While people tend to get mired down in thread counts and dimensions, the first consideration in choosing a luxurious sheet is the fiber. While "linens" is the term historically used to mean bed sheets, most sheets today are cotton. Linen sheets maintain a crisp, cool feel between washings, but are incredibly expensive, required detailed ironing after washing, and may be a little more "crisp" than most of us would enjoy. Conversely, silk has a soft, smooth, almost slick feel, and is lightweight and durable. Silk contains cellular albumen, and some believe that it promotes younger looking skin. Because of it's expense and delicate nature, silk is not a practical choice for most American homes. You are not likely to find linen or silk sheets at your local department or specialty stores, but they are available online.
Cotton, poly-cotton, and rayon-cotton blends are commonly available and come in a wide range of colors and thread counts. The most important consideration in choosing a cotton sheet is the type of cotton. Traditional American cotton is a short staple cotton, meaning the individual fibers are shorter than Egyptian cotton, the original long staple fiber. Longer fibers, created by nature through a cadence of moisture and temperature fluctuations during the growing season, give the final fabric a smoother hand and greater durability. Of course, good ole American ingenuity has created strains of long staple cotton that can be grown right here in the US of A, so you can't rely on country of origin labels alone. "Egyptian Cotton" is grown in Egypt, and, due to the climate there, will always be of high quality. You can find sheets made of long staple cotton grown outside of Egypt, and it will typically be labelled "pima", "Supima®", or "long staple cotton".
You still with me? Now that you have chosen a fiber (long staple cotton, remember?) it's time to choose a fabric. (Home Ec 101: fabrics are made of fiber. Fiber is the raw material, fabric is the finished product.) Most commonly in American stores you will find percale, sateen, and damask, specifically damask stripe, which is an alternation of a sateen weave. Confused? Don't be, as these terms are not super important. Percale is typically a bit "crisper" than sateen, for those who like a more linen-like sleeping experience. Sateen is a bit "softer", for those who like the feel of silk and the practicality of cotton. 80% of the sheets you see in a store will be sateen.
Now... lets talk about the ubiquitous thread count... it will be emblazoned all over the package! Woven from Egyptian or pima cotton, any thread count from about 400 and higher will feel much the same, although logic might say that the higher thread count would wear better. In a percale, a higher thread count would give a somewhat smoother feel, more like a sateen. And in a sateen, a higher thread count makes the fabric feel more like silk.
So, now that you are totally confused, should you buy a set, or individual sheets and cases? Were you really expecting an easy answer to that?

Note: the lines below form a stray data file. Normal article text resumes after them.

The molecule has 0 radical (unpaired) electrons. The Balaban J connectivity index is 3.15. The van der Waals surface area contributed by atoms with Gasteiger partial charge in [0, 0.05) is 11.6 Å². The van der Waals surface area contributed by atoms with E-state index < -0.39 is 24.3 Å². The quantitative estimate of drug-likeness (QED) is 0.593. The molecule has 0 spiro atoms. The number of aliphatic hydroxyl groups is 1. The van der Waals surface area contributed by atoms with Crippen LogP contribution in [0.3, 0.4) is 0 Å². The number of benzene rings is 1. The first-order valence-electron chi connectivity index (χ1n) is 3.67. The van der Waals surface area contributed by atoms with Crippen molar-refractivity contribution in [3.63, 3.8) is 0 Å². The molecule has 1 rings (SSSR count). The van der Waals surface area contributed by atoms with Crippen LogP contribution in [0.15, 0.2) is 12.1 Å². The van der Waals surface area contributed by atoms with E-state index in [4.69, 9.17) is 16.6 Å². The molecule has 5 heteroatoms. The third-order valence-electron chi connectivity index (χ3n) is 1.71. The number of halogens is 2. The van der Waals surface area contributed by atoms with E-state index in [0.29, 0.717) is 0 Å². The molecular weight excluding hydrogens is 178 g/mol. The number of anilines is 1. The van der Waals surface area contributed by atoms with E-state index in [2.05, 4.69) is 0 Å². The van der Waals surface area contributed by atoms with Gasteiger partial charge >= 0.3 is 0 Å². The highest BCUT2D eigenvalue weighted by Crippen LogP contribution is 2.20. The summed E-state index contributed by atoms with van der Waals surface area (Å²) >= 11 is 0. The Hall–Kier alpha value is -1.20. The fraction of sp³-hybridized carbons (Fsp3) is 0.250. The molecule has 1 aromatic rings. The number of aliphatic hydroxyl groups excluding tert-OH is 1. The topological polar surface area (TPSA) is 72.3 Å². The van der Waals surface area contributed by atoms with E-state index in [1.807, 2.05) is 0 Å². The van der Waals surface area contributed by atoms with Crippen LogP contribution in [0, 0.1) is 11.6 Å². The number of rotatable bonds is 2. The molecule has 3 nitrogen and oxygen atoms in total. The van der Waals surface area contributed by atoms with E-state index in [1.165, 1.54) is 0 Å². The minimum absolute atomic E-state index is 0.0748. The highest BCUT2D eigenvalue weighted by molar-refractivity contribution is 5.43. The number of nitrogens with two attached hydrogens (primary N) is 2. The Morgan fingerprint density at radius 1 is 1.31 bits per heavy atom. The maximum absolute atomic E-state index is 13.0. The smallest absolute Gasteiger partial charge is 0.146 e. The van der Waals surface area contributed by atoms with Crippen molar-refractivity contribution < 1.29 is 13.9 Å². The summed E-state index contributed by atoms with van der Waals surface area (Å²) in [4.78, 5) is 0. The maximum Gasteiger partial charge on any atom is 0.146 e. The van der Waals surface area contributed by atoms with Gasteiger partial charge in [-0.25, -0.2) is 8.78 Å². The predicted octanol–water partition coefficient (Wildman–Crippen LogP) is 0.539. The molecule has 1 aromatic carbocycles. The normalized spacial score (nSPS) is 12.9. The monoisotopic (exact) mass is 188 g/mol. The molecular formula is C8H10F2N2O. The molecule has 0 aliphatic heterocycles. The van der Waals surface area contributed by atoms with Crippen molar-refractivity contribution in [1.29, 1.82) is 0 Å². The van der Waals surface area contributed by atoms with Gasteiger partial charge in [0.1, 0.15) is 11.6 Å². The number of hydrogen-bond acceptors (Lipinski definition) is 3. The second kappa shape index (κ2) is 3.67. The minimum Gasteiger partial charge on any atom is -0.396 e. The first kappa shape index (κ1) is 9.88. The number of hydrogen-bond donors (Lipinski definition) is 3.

Sheet sets are often promotional in nature, meaning they can represent a great value... emphasis on the word "can". They can also be a loss-leader, bait and switch way to get you to make an impulsive purchase, so caveat emptor! Keep what you know in mind, and make an informed decision!
If cost were no object, I would always buy 800 thread count Egyptian Cotton "Hotel Collection" sheets from Macy's. They are luxurious, long-wearing, and look great right out of the dryer. At retail, they cost about $800 a set for a king size bed with 4 pillows. At 25% off they are still about $600 a set, and if you can catch them on sale, with a coupon, you can get them for about $540. They are the "gold standard" for sheets, IMHO.
The other great advantages to buying sheets individually vs. as a set are two-fold. All sheets are packaged with a number of fillers and additives to make them feel great at the store. If you are considering an expensive line, it might be a good idea to buy a set of pillowcases, take them home and launder them, and then sleep on them for a night or two to see if you want a whole bed made of that.... and it's always great to have a couple of spare pillowcases around, anyway. The other good reason to buy "open stock" is that it tends to be available in the store for a much longer time than promotional sets, so if bleach damage and pillowcase loss is a common occurrence in your household, you can replace only the pieces you need to complete the set.
If $800 for a set of sheets is a bit rich for your blood, sheet sets can provide a real value, if they meet your needs. Sets are promotional, which means a store will "stack them deep and sell them cheap" for a specific sale event, and when they are sold out, they are gone. There is no replacing individual pieces after an unexpected bleach accident, but they can be a great deal if they are made of a long staple cotton, fit your bed (especially if you have a deep mattress) and come in a color that works with your room.
One of the best values Miss Ginger has found is a 600 TC Egyptian Cotton sateen extended set (it has 4 pillowcases!) for $70 bucks or so. While the brand name and the stitching detail may vary by store, she has found this same general offer at Sam's Club, Costco, and Tuesday Morning. She's even found them at Macy's, and though the ticket price may be a bit higher, with a sale and a coupon they can actually get at low as fifty bucks and some change.
Miss Ginger may not be able to change the quality of your life, but she may be able to upgrade the quality of your sheets.... and if you are handsome and rich, she might be able to enhance the quality of what's between them! You know where to find her... in the comments section, below!!!